What is City Management?
While the KU MPA program provides education for those seeking a variety of public service leadership roles, our full-time Intern-option program is focused on preparing students for positions as city and county managers.
The city or county manager is an official appointed as the administrative manager of the jurisdiction in a council-manager form of government. In this role s/he is responsible for the day-to-day administrative operations of the locality and supervises all departments in carrying out the policies set by the elected officials.
The videos below feature interviews with respected city managers working in a variety of cities across the United States. The interviews were conducted, recorded, and edited by Matt Monedero, Justin Pregont, and Paul Lampe of the MPA intern-option class of 2011 during the 96th Annual ICMA conference in San Jose. Matt, Justin and Paul created and carried out this project with the goal of sharing information about careers in the field to encourage students and young professionals to consider this profession.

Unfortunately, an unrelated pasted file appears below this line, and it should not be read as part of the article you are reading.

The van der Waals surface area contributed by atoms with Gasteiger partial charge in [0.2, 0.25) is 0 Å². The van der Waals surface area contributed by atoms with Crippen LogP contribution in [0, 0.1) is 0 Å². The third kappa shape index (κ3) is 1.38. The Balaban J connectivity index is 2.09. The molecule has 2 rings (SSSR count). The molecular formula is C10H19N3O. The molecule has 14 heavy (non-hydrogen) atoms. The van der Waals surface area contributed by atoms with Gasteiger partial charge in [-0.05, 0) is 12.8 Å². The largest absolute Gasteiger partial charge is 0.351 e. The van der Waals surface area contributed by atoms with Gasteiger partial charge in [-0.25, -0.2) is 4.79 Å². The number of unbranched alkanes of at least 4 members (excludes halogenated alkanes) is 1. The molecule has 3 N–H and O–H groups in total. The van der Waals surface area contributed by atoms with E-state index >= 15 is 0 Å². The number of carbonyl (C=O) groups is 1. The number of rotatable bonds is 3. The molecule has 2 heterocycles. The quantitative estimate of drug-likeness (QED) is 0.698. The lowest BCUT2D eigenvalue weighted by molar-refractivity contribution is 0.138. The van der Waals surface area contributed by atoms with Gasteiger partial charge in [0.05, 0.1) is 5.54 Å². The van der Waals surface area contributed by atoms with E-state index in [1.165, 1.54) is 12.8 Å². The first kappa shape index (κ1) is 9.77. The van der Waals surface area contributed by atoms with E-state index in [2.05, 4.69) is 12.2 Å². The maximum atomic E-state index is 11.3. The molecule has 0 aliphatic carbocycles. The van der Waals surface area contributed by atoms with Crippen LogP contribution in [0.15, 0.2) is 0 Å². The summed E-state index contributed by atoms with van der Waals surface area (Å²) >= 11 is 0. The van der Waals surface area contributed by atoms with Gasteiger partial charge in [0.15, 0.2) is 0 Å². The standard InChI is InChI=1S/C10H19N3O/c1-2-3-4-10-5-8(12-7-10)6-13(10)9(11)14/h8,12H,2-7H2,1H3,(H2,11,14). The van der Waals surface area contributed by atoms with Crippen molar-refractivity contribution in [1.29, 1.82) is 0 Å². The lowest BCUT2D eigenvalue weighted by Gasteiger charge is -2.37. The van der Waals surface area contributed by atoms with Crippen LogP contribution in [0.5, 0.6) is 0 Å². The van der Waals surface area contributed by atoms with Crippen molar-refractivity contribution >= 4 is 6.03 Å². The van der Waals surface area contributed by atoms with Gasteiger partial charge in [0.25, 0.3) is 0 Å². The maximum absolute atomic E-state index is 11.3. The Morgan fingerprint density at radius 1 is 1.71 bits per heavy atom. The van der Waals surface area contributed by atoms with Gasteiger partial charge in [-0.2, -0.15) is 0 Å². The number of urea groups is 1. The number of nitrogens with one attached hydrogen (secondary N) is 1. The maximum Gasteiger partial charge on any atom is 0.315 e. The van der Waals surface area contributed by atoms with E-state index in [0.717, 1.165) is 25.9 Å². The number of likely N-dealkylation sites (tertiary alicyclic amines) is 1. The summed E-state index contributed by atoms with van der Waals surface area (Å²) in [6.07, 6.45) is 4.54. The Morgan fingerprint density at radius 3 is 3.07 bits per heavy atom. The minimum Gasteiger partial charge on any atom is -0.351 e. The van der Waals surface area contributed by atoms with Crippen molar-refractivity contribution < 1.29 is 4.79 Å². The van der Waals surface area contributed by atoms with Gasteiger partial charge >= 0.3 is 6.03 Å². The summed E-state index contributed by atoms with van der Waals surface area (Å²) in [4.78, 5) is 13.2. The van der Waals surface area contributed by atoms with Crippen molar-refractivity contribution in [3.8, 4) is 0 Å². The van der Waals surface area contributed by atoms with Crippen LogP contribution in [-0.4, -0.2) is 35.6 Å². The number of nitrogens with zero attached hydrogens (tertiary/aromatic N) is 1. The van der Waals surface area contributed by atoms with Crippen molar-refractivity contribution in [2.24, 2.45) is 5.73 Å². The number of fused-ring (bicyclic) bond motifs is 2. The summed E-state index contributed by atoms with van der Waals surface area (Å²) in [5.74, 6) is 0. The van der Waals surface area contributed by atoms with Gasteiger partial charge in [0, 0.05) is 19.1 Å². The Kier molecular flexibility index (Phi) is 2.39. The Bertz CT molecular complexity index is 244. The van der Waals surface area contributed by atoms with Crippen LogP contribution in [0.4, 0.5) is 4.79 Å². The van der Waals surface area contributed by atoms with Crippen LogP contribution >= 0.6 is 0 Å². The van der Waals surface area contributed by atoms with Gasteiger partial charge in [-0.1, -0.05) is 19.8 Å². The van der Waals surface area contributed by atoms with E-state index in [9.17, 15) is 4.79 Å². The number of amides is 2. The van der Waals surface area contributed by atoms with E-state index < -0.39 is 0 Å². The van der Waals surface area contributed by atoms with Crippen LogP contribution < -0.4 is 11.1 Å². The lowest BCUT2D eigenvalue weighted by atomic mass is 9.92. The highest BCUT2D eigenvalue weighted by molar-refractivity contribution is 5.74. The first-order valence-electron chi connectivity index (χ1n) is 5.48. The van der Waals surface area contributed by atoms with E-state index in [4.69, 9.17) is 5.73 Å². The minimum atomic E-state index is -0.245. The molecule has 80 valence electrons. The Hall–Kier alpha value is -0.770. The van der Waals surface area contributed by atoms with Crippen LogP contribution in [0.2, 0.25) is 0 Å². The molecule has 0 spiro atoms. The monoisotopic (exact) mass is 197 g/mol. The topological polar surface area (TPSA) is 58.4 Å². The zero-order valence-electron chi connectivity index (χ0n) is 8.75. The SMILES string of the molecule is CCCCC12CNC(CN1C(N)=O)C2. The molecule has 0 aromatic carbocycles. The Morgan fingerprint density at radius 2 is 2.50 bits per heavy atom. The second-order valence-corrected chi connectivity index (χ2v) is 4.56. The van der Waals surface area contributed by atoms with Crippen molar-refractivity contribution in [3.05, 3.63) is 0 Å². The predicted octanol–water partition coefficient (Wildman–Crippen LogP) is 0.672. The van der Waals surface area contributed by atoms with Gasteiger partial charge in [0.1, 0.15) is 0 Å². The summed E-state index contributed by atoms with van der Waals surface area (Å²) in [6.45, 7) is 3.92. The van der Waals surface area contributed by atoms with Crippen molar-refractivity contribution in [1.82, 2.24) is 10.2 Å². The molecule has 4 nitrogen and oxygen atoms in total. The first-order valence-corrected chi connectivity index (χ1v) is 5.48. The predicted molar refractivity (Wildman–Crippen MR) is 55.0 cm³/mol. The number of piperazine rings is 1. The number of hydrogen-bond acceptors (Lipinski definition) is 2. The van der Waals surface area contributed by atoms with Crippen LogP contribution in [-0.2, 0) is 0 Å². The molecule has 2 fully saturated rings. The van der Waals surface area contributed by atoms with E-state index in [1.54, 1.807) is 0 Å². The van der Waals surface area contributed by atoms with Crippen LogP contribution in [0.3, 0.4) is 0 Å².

KU MPA INTERN-OPTION GRADUATE &
Position at time of video recording
Tansy Hayward (KU MPA 2003)
Assistant City Manager
Maria Lara (KU MPA 2003)
Assistant to the City Manager
Clay Pearson (KU MPA 1992)
As an example of where our graduates are employed, here is the information for MPA students who were in the School from Summer, 2013 through Spring, 2014:
- Total number of graduates: 36
- Federal government: 2
- State government: 11
- Local government: 17
- Nonprofit (domestic): 5
- Private sector (not research/consulting): 1
Note: These are the statistics for all of the MPA graduates; it is not divided between MPA intern-option and MPA career-option graduates.
Of the 39 students who were admitted and enrolled for the 2009-2010 academic year, 72% graduated by the end of their degree program length. (For the MPA Intern-Option students, that program length would be two years, and for MPA Career-Option students, the length is five years.) Within 150% (and 200%) of their degree program length, 77% of the students who were initially enrolled had graduated. This percentage rate should be viewed in perspective of the small number of students admitted and enrolled. Of the students who did not complete, some moved away, had personal obligations that took precedence, or found that the program was not a right fit for them.